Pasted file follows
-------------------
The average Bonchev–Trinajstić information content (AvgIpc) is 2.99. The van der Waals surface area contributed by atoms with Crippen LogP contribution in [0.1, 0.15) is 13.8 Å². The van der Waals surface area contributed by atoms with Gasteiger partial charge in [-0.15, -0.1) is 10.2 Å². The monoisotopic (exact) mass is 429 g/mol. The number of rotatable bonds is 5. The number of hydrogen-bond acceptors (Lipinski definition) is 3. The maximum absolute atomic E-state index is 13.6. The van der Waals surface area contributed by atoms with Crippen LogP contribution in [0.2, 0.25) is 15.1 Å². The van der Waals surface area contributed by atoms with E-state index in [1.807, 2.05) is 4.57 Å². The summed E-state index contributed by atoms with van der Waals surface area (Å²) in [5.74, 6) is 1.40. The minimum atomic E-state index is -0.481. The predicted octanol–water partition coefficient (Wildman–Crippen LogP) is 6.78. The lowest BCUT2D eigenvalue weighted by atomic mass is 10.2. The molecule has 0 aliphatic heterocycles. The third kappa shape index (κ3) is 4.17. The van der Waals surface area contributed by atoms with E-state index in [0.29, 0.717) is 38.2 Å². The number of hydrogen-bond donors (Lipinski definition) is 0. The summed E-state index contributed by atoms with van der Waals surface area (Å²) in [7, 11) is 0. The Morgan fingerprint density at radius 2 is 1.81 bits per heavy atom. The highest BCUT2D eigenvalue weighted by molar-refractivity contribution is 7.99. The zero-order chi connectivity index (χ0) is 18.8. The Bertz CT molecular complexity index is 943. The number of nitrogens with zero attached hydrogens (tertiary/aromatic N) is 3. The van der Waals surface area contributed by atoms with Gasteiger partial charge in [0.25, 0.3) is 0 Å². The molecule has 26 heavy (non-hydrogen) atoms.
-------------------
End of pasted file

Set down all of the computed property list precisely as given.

The average Bonchev–Trinajstić information content (AvgIpc) is 2.99. The van der Waals surface area contributed by atoms with Crippen LogP contribution in [0.1, 0.15) is 13.8 Å². The van der Waals surface area contributed by atoms with Gasteiger partial charge in [-0.15, -0.1) is 10.2 Å². The monoisotopic (exact) mass is 429 g/mol. The number of rotatable bonds is 5. The number of hydrogen-bond acceptors (Lipinski definition) is 3. The maximum absolute atomic E-state index is 13.6. The van der Waals surface area contributed by atoms with Crippen LogP contribution in [0.2, 0.25) is 15.1 Å². The van der Waals surface area contributed by atoms with E-state index in [1.807, 2.05) is 4.57 Å². The summed E-state index contributed by atoms with van der Waals surface area (Å²) in [5.74, 6) is 1.40. The minimum atomic E-state index is -0.481. The predicted octanol–water partition coefficient (Wildman–Crippen LogP) is 6.78. The lowest BCUT2D eigenvalue weighted by atomic mass is 10.2. The molecule has 0 aliphatic heterocycles. The third kappa shape index (κ3) is 4.17. The van der Waals surface area contributed by atoms with E-state index in [0.29, 0.717) is 38.2 Å². The number of hydrogen-bond donors (Lipinski definition) is 0. The summed E-state index contributed by atoms with van der Waals surface area (Å²) in [7, 11) is 0. The Morgan fingerprint density at radius 2 is 1.81 bits per heavy atom. The highest BCUT2D eigenvalue weighted by molar-refractivity contribution is 7.99. The zero-order chi connectivity index (χ0) is 18.8. The Bertz CT molecular complexity index is 943. The number of nitrogens with zero attached hydrogens (tertiary/aromatic N) is 3. The van der Waals surface area contributed by atoms with Gasteiger partial charge in [0.25, 0.3) is 0 Å². The molecule has 26 heavy (non-hydrogen) atoms.